Despite Hard Economic Times
Donations Flow In
Non-profit Car Museum sees increase in Gifts
Hickory Corners, MI -
In spite of the current economic downturn—or perhaps because of it—the Gilmore Car Museum of Hickory Corners, MI has recently received an increase in donated materials. Everything from antique cars to auto related artifacts and memorabilia, as well as large automotive literature collections have been among the latest items given to the museum.
Whether donors considered the possible tax benefits of making these gifts, which includes the ability to deduct the fair market value of items from their income taxes, isn't known. What is known is that the Gilmore, like most other non-profit organizations such as museums, relief agencies, and humane societies, relies heavily on the generosity of others to function successfully and grow.
Michael Spezia, Director of the Gilmore Car Museum, points out how important charitable contributions are to non-profit organizations. "Donations, whether large or small, allow us to operate on a daily basis and expand our collection as we strive to fulfill our mission."
Those who donate to the car museum also have the satisfaction that they are helping to preserve our automotive heritage and leaving a lasting legacy for future generations.
Most often the artifacts donated fill important gaps in the collection, present historical context to exhibits, or provide the Museum with additional offerings, like its research library or Model T Driving classes.
A glimpse of some of the more recently donated vehicles include a 1917 Ford Model T, 1950 Plymouth, 1956 Mercury, 1962 Metropolitan, 1965 Marlin, 1924 GMC Potato Truck, 1947 GMC truck, and a 1968 Pontiac. The gifts of vintage driving goggles, early tools, and the original registration papers for a 1904 Cadillac, as well as several factory promotional models and several large collections of literature will soon fill displays or become part of the Museum's growing library.
Many take for granted that because a museum grew out of a private collection, such as the Henry Ford Museum or the Harrah Collection, it remains privately owned. The Gilmore Car Museum, which opened to the public in July of 1966, suffers under that same impression. Many outside of the collector car hobby incorrectly assume it to be the private collection of the late Donald Gilmore, a well-known Kalamazoo businessman and one time chairman of Upjohn Pharmaceuticals.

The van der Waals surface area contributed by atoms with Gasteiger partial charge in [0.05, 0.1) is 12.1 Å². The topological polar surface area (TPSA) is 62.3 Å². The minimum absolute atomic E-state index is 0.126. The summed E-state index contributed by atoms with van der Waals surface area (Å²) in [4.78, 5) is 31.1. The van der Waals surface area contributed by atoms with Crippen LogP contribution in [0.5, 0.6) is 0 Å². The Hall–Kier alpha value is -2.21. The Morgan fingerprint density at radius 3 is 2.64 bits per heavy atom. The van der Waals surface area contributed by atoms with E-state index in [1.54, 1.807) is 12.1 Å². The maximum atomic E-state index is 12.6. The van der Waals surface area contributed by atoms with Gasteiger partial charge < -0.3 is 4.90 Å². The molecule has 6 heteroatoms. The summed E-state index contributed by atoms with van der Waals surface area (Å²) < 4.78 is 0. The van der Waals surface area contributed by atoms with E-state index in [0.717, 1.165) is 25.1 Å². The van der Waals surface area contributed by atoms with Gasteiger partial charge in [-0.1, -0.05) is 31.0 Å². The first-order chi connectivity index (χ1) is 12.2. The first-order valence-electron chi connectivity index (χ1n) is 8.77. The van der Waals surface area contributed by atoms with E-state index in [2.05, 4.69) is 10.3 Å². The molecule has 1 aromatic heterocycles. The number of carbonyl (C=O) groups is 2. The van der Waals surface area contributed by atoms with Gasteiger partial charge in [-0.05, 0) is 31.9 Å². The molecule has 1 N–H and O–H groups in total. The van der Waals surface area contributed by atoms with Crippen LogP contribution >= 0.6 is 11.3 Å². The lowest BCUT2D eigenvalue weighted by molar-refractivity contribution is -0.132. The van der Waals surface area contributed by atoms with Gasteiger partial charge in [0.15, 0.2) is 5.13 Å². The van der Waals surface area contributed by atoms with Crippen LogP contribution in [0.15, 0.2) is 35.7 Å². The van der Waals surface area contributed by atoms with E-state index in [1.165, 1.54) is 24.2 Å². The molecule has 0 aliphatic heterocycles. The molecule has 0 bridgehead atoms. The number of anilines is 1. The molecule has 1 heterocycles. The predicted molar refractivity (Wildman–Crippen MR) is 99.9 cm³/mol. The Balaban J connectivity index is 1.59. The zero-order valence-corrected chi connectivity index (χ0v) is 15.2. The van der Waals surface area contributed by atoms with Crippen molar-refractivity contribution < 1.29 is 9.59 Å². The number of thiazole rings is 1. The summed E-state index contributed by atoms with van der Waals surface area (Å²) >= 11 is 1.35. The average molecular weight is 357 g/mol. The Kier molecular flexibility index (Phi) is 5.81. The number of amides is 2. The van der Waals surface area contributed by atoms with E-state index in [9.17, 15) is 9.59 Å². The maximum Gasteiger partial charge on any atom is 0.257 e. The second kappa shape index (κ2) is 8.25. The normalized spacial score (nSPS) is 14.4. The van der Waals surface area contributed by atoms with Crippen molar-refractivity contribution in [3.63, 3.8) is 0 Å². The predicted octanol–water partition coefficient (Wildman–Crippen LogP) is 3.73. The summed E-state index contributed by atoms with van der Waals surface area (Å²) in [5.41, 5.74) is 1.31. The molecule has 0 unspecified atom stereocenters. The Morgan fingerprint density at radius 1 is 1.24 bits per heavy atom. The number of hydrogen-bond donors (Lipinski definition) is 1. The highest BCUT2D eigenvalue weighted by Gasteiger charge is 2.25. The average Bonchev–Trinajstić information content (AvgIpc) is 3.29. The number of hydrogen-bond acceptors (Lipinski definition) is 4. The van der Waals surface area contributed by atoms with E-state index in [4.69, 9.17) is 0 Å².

The Museum is actually a public non-profit educational institution, dedicated to preserving the history and heritage of the American automobile, which grew out of Donald's and his wife Genevieve's philanthropic spirit.
In 1966, the couple established a non-profit foundation with a small endowment, donated 90-acres of landscaped countryside, several restored historic buildings and a collection of antique cars that created the Museum that bears their name.The Museum doesn't receive public funding and relies on donations, admission and event fees, and the work of a small, yet dedicated group of staff and volunteers, for its daily operations.
Donald Gilmore passed away in 1979, and Mrs. Gilmore in 1990, but the legacy that they began through their gifts continues to grow. Today, the Gilmore Car Museum displays more than 200 vehicles and is considered one of the finest auto museums in the nation. It is also home to the Classic Car Club of America Museum, the Pierce-Arrow Museum, the Franklin Collection, the Tucker Historical Collection and Library, and the National Miniatures Trust Museum. In 2008 the Lincoln Motor Car Foundation announced plans to build its museum on the Gilmore campus as well.
During the past 42 years, in good economic times and bad, the Gilmore Car Museum has been the recipient of the generosity of countless individuals who, with each donation, have secured their own place in automotive history. To learn more about the Museum, its mission or how you can become involved visit www.GilmoreCarMuseum.org